In the matter of MakeMyTrip India Pvt Ltd v. Booking.com BV and Ors., CS (COMM) 268/2022, decided on 27.04.2022, the Delhi High Court held that a competitor’s use of a registered mark as a term or keyword on Google Ads would tantamount to trademark infringement.
MakeMyTrip (India) Pvt. Ltd. (hereinafter referred to as the “Plaintiff”) sought a permanent injunction to safeguard its registered trademarks’ MakeMyTrip’ and its variants.
The Plaintiff registered the domain name www.makemytrip.com back in May of 2000. For several years, the Plaintiff has been using the trademark and is also the registered owner of the trademark ‘MakeMyTrip’ in various trademark classes 9, 35, 39, and 43.
In this case, the Plaintiff was aggrieved by use of the trademark ‘MakeMyTrip’ as a term on the Google Ads Program by Booking.com BV’s (hereinafter referred to as the “Defendant”).
The Plaintiff had sent notices to the Defendant in October 2019 and August 2020, asking them to stop bidding on the keyword “MakeMyTrip.” Even though the Defendant stopped bidding in both cases for a short time, however, soon after, the Defendant resumed using the Plaintiff’s trademarks as keywords.
Being aggrieved by the same, the Plaintiff appealed before the High Court seeking relief from the conduct of the Defendant.
ISSUES BEFORE THE DELHI HIGH COURT
1. Whether third parties cashing in on a registered trademark’s goodwill and reputation by bidding on it as a keyword through the Google Ads Program constitute infringement and passing off?
2. Whether enabling non-owners to bid for a registered trademark as a keyword is justified when it equates to taking advantage of the registered proprietor’s brand’s distinctive character and reputation?
3. Whether, using a registered brand as a keyword in the Google Ads Program would amount to misrepresentation?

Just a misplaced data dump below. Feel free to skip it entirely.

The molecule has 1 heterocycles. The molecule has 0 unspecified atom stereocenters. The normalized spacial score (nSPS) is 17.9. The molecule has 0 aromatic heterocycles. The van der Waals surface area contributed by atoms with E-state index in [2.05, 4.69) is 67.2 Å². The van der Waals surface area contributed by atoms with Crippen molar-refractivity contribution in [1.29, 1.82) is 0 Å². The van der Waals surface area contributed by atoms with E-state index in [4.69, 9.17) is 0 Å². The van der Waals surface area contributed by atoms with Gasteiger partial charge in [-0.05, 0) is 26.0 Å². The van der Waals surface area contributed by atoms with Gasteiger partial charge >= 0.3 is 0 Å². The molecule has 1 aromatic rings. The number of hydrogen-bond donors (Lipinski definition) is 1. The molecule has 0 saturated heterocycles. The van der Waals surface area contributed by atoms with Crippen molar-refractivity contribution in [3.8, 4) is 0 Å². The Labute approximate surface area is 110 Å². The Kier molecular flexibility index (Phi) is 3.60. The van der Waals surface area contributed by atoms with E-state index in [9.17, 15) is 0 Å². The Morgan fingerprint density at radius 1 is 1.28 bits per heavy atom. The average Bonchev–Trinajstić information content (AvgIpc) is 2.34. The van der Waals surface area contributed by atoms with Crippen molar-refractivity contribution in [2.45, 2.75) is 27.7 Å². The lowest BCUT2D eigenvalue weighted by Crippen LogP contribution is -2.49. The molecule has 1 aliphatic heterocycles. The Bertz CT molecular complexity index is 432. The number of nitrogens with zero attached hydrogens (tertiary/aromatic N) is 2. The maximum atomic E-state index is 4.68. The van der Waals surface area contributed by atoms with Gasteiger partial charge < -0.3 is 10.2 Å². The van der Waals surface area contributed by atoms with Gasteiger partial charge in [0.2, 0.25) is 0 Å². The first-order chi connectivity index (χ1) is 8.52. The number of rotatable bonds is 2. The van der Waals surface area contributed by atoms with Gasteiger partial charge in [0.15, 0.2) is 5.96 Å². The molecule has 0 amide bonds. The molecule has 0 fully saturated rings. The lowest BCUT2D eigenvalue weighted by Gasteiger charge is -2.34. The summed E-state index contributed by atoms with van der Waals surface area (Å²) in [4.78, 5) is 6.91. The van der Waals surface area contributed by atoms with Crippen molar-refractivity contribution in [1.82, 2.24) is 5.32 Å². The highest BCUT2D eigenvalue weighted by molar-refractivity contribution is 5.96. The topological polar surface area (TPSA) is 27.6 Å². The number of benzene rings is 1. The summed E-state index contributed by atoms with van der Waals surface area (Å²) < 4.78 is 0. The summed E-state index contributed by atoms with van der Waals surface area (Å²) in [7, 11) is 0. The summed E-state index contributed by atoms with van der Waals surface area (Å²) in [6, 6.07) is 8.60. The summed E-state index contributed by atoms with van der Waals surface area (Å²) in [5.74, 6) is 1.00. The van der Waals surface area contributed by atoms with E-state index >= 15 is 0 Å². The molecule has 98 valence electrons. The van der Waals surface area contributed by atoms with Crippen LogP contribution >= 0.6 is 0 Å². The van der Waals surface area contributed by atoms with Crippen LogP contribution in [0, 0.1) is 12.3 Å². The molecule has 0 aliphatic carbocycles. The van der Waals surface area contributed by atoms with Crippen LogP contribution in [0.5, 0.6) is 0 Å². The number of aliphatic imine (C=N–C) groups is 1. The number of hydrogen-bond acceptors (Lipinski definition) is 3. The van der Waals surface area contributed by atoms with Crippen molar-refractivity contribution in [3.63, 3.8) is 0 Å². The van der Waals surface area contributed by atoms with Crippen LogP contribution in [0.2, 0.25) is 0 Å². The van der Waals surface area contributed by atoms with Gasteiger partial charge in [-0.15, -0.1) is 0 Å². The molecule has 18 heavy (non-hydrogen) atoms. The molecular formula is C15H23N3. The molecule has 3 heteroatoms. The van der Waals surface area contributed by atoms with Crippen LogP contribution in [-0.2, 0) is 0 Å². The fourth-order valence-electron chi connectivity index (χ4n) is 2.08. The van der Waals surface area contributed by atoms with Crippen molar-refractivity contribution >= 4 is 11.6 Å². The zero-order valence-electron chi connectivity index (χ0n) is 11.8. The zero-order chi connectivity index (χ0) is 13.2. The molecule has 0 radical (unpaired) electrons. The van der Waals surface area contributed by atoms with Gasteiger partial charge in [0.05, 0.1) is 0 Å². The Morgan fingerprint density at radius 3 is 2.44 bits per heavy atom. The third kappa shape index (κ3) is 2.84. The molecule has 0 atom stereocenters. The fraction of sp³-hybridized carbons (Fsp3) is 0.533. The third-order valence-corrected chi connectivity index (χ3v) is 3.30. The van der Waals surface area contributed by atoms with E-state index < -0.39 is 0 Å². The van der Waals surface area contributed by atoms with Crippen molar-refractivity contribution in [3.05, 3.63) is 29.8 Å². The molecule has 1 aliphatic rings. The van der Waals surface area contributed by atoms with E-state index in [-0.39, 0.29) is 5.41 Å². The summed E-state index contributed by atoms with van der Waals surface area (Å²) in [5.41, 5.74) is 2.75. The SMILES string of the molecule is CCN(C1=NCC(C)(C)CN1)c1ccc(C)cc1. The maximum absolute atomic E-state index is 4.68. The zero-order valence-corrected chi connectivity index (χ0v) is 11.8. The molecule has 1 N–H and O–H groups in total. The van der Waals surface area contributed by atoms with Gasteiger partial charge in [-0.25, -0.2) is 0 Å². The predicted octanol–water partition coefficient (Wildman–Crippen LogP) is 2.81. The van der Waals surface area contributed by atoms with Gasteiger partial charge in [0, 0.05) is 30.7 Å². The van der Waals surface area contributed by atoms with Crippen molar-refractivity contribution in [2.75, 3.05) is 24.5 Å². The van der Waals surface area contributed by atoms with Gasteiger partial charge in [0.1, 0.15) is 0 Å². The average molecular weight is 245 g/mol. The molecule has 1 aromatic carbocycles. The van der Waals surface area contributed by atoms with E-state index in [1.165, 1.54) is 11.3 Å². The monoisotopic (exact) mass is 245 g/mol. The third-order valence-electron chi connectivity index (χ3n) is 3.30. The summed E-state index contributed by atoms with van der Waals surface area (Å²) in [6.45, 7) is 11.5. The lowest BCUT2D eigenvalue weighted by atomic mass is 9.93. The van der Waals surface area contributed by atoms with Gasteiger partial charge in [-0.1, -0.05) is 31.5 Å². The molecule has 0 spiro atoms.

CONTENTIONS OF THE PARTIES
The Plaintiff contended that it has registered its trademark in various classes such as class 9, 35, 39, and 43 and has used the brand in various versions for the past 22 years.
The Plaintiff, submitted that it holds the trademarks for ‘MakeMy’, ‘MyTrip’, and ‘MMT,’ among others and has trademark registrations in several additional countries, including Australia, Bhutan, Canada, Indonesia, and others
The Plaintiff’s primary issue was that when a user searches for “MakeMyTrip” in the Google search box, the first advertisement that appears in the advertisement category frequently, is that of the Defendant’s, one of the Plaintiff’s primary competitors.
The Plaintiff had submitted screenshots of the search results, as well as auction insight from its own Google Ads Program account, to demonstrate that Defendant – Booking.com has placed bids for the keyword ‘MakeMyTrip’ on the Google Ads Program to ensure that its website appears as one of the top three search results in the advertisement category when someone searches for ‘MakeMyTrip’ on Google. According to Plaintiff, such use of its registered mark, particularly by a competitor like Booking.com, would be infringement.
The Plaintiff claimed that the Defendant was using the Plaintiff’s marks as keywords on the Google Ads Program to promote their services as advertisements when search results were presented on the Google search engine.
The Plaintiff argued that such use of its registered brand was infringement, mainly when done by a competitor like the Defendant. In the light of the foregoing, the Plaintiff contended that the conduct of the Defendant was in contravention of Sections 29(6)(d), 29(7), 29(8), and 29(9) of the Trade Marks Act, 1999 (hereinafter referred to as “the Act”).
On the contrary, the Defendant relied on the European Commission case, Case AT.40428-GUESS, to argue that there can be no restrictions on rivals’ use of a trademark as a term in the Google Ads Program.